The front deck where we roped on our rebreathers (eleven Inspirations and one OC diver) curves up at the front. There are three levels inside connected by steep stairs. There are lots of power points because tech divers need to charge lots of things.

It is cold! It was hot and sunny on Friday and I took my mother and my aunt to a restaurant at the Brighton Marina in a skimpy summer jacket that was only really there to give me somewhere to put my wallet. I left Brighton with the car's air conditioning blowing nice cool 20C air at me but telling me the predawn air was 24C. Here is chilly. Anorak chilly. Maybe even plus a woolly. I'm rather disappointed. I don't have a thermometer but I'd guess 12C.

I gave up and went to bed before ten. The bunks delivered and I woke up briefly just after five and finally just before seven. We had stayed the night at Ayr because of the weather forecast so I slept.


After breakfast, at about nine, we started out on the twelve hour crossing to Northern Ireland. Loyal Watcher makes a steady 10Kts. The forecast is that it will start lumpy but ease off later but I'm already on the tablets.

By one o'clock it had gone from lumpy to very flat and we had passed Ailsa Craig, the island where the curling stones come from, and watched a Navy submarine mooch past but we have four hours done and so eight to go so I'm thinking in terms of a snooze.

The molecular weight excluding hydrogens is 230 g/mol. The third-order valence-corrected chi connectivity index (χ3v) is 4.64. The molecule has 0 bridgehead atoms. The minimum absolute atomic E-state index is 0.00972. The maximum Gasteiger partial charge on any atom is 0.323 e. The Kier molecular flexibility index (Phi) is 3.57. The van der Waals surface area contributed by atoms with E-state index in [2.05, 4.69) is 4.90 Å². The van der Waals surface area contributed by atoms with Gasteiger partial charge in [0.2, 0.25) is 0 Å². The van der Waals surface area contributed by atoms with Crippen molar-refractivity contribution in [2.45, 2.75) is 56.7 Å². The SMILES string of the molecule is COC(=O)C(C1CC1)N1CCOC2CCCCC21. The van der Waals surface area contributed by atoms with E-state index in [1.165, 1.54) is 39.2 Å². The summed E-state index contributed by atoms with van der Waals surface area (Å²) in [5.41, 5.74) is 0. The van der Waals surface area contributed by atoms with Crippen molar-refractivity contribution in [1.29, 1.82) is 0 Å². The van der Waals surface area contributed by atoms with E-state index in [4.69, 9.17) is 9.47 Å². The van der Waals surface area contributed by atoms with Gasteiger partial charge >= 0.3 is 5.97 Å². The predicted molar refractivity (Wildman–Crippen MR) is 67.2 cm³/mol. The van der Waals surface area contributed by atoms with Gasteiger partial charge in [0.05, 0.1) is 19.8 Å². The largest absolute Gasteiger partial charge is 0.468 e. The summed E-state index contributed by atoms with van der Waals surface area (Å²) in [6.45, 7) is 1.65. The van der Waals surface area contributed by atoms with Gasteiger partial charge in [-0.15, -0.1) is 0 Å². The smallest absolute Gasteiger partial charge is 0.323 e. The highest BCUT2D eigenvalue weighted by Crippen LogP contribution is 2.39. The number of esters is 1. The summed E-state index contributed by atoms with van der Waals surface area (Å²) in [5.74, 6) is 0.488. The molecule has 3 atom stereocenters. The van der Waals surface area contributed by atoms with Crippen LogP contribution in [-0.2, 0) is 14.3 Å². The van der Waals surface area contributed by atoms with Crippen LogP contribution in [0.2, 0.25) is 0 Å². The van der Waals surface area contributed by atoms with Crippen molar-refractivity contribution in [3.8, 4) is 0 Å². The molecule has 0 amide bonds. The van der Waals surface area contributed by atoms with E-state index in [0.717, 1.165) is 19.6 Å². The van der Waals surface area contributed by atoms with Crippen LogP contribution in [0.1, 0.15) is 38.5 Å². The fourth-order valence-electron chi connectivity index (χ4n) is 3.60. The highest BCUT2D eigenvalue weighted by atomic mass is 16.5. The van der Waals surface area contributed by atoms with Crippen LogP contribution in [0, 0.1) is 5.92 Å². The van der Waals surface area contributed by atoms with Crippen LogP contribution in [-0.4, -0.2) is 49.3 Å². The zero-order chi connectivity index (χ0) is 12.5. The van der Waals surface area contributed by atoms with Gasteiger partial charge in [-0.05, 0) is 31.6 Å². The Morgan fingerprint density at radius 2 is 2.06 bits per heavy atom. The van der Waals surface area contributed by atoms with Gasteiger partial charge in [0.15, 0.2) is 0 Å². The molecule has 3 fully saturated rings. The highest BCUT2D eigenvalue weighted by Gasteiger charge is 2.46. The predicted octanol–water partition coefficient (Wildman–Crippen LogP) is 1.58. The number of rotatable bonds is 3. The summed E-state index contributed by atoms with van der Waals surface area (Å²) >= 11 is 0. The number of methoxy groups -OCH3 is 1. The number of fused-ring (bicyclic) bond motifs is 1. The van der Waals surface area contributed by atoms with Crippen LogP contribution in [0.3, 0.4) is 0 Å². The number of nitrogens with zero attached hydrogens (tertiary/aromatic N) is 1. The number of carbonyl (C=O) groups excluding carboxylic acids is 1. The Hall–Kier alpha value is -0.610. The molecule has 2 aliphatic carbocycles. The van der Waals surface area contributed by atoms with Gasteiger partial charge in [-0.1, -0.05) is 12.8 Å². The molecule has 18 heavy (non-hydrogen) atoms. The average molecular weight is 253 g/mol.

I slept a bit and by four o'clock, when we pass what I am told is the Giant's Causeway, the sea is very much flatter. The boat rolls a bit but the waves look divable and my tummy is prepared to consider eating. If the week is like this I will live.

OK so that seemed good but by half past five I'm sick. However, as usual, I feel better once it's over and I curl up on the dinner table. Just before seven they are going to serve a meal so I retreat to bed. At ten I getup and am sick again but we are shortly running on flat waters (sheltered?). How I am going to dive tomorrow I don't know - I think my water by mouth budget must be in deficit by now and I feel like a wet lettuce. When I'm sure I won't be sick again I'll take my pills and go to bed.

By quarter to eleven it is so calm and still I think we must be tied up and I'm waiting for the engines to stop but a walk up on deck reveals we are moving across a bay and the water is very flat. Nearly fourteen hours and we're still not there. I begin to harbour ideas about getting ashore, taking the bus to Belfast, a plane to Prestwick, a taxi to Ayr and driving off but my car is boxed in where we tried not to use too much of the car park so it isn't going to happen. Anchor chain noises give me reason to think we are not tying up for the night but it's calm now. I don't think I will die immanently. Grief but I hate seasickness. I have a very silly hobby for somebody who does have this problem.